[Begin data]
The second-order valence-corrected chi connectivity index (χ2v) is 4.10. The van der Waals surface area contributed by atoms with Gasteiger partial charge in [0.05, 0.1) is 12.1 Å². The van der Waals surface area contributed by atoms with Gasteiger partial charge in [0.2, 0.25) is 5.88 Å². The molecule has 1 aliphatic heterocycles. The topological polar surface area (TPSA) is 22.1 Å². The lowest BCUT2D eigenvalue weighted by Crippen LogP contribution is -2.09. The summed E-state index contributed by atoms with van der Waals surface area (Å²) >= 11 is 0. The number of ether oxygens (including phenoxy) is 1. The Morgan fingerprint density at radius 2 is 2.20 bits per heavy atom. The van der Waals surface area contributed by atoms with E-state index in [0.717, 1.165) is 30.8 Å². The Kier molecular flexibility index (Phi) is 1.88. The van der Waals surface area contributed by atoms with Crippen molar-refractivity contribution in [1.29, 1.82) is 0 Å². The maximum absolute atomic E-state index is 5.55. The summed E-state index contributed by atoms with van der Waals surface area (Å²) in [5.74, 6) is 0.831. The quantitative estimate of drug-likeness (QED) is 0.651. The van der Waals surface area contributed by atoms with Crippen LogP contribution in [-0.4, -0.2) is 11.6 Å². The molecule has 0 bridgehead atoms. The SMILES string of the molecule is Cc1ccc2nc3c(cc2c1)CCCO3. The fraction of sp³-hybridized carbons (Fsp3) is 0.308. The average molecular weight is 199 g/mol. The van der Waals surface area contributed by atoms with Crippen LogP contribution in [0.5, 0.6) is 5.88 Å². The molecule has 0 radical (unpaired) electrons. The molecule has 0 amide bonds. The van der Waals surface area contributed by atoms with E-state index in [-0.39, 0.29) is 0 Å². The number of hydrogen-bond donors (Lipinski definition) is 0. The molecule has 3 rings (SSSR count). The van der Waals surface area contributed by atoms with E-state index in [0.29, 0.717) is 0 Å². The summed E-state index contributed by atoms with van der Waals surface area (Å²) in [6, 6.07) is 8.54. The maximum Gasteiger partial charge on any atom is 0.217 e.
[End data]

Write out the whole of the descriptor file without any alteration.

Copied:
The second-order valence-corrected chi connectivity index (χ2v) is 4.10. The van der Waals surface area contributed by atoms with Gasteiger partial charge in [0.05, 0.1) is 12.1 Å². The van der Waals surface area contributed by atoms with Gasteiger partial charge in [0.2, 0.25) is 5.88 Å². The molecule has 1 aliphatic heterocycles. The topological polar surface area (TPSA) is 22.1 Å². The lowest BCUT2D eigenvalue weighted by Crippen LogP contribution is -2.09. The summed E-state index contributed by atoms with van der Waals surface area (Å²) >= 11 is 0. The number of ether oxygens (including phenoxy) is 1. The Morgan fingerprint density at radius 2 is 2.20 bits per heavy atom. The van der Waals surface area contributed by atoms with E-state index in [0.717, 1.165) is 30.8 Å². The Kier molecular flexibility index (Phi) is 1.88. The van der Waals surface area contributed by atoms with Crippen molar-refractivity contribution in [1.29, 1.82) is 0 Å². The maximum absolute atomic E-state index is 5.55. The summed E-state index contributed by atoms with van der Waals surface area (Å²) in [5.74, 6) is 0.831. The quantitative estimate of drug-likeness (QED) is 0.651. The van der Waals surface area contributed by atoms with Crippen LogP contribution in [-0.4, -0.2) is 11.6 Å². The molecule has 0 bridgehead atoms. The SMILES string of the molecule is Cc1ccc2nc3c(cc2c1)CCCO3. The fraction of sp³-hybridized carbons (Fsp3) is 0.308. The average molecular weight is 199 g/mol. The van der Waals surface area contributed by atoms with Crippen LogP contribution in [0.5, 0.6) is 5.88 Å². The molecule has 0 radical (unpaired) electrons. The molecule has 0 amide bonds. The van der Waals surface area contributed by atoms with E-state index in [-0.39, 0.29) is 0 Å². The number of hydrogen-bond donors (Lipinski definition) is 0. The molecule has 3 rings (SSSR count). The van der Waals surface area contributed by atoms with E-state index in [0.29, 0.717) is 0 Å². The summed E-state index contributed by atoms with van der Waals surface area (Å²) in [6, 6.07) is 8.54. The maximum Gasteiger partial charge on any atom is 0.217 e.